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AP provides rare coverage of rebel conflict in Western Sahara

A soldier of the Polisario Front fires a rocket toward Morocco, near Mehaires, Western Sahara, Oct. 14, 2021. After 30 years of cease-fire, the Polisario Front has taken up arms again in its quest for an independent Western Sahara. The flare-up in the conflict is fueled by frustration among new generations of Sahrawi refugees who believe that the wait for a referendum on self-determination, as promised by the United Nations, has only played on Morocco's benefit while their lives languished in unforgiving desert camps. (AP Photo / Bernat Armangue)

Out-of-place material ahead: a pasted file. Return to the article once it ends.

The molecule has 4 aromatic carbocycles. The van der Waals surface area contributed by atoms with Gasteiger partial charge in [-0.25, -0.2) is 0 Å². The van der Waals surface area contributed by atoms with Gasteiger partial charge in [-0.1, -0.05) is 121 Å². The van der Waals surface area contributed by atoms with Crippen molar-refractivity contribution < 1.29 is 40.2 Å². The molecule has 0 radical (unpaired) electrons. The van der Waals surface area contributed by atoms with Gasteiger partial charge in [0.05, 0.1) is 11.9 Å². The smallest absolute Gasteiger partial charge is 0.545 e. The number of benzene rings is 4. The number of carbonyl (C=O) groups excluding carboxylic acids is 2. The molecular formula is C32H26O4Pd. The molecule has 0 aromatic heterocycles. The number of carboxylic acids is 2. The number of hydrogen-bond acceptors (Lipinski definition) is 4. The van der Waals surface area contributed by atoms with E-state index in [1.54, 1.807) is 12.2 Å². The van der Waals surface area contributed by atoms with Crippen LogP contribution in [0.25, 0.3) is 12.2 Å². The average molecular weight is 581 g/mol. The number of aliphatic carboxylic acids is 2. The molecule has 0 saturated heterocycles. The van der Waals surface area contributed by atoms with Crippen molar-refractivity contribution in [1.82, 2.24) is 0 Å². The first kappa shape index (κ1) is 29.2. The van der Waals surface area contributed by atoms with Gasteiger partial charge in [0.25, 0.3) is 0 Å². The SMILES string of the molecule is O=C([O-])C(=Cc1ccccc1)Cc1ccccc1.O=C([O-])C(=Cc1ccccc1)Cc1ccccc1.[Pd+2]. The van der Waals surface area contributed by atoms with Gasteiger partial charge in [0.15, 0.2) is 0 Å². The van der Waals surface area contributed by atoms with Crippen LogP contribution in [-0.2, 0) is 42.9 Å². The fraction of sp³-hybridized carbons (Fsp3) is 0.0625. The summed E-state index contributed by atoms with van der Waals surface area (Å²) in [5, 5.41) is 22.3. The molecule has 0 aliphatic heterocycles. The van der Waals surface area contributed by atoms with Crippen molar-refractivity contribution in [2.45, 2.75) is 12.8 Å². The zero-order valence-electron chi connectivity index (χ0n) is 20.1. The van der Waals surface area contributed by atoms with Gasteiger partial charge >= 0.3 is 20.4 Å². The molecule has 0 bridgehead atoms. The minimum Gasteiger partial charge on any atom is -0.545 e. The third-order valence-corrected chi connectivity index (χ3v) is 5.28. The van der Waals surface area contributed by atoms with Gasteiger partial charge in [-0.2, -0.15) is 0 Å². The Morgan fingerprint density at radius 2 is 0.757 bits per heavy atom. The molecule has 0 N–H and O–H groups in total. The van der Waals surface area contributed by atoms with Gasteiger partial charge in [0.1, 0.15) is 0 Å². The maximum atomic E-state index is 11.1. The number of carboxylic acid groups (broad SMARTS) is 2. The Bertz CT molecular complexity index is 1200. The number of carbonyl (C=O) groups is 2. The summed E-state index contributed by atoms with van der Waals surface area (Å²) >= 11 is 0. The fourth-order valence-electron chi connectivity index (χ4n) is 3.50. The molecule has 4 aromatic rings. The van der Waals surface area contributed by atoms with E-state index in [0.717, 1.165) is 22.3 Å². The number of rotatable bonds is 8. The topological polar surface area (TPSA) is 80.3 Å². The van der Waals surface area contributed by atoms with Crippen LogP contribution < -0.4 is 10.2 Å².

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The Madrid duo of photographer Bernat Armangue and chief correspondent Aritz Parra shed light on one of the world’s most obscure conflicts with all-formats coverage of the fighting between Morocco and the Polisario Front, which seeks independence for the Sahrawi people in the disputed territory of Western Sahara.

The flare-up in the conflict, after nearly 30 years of cease-fire, is fueled by frustration among new generations of Sahrawi refugees who believe that the wait for a referendum on self-determination, as promised by the United Nations, has only worked to Morocco’s benefit while they languished in unforgiving desert camps.

The pair spent a week with the rebel movement, providing a rare glimpse of rebel rocket and artillery positions, as well as life inside Polisario refugee camps in neighboring Algeria.

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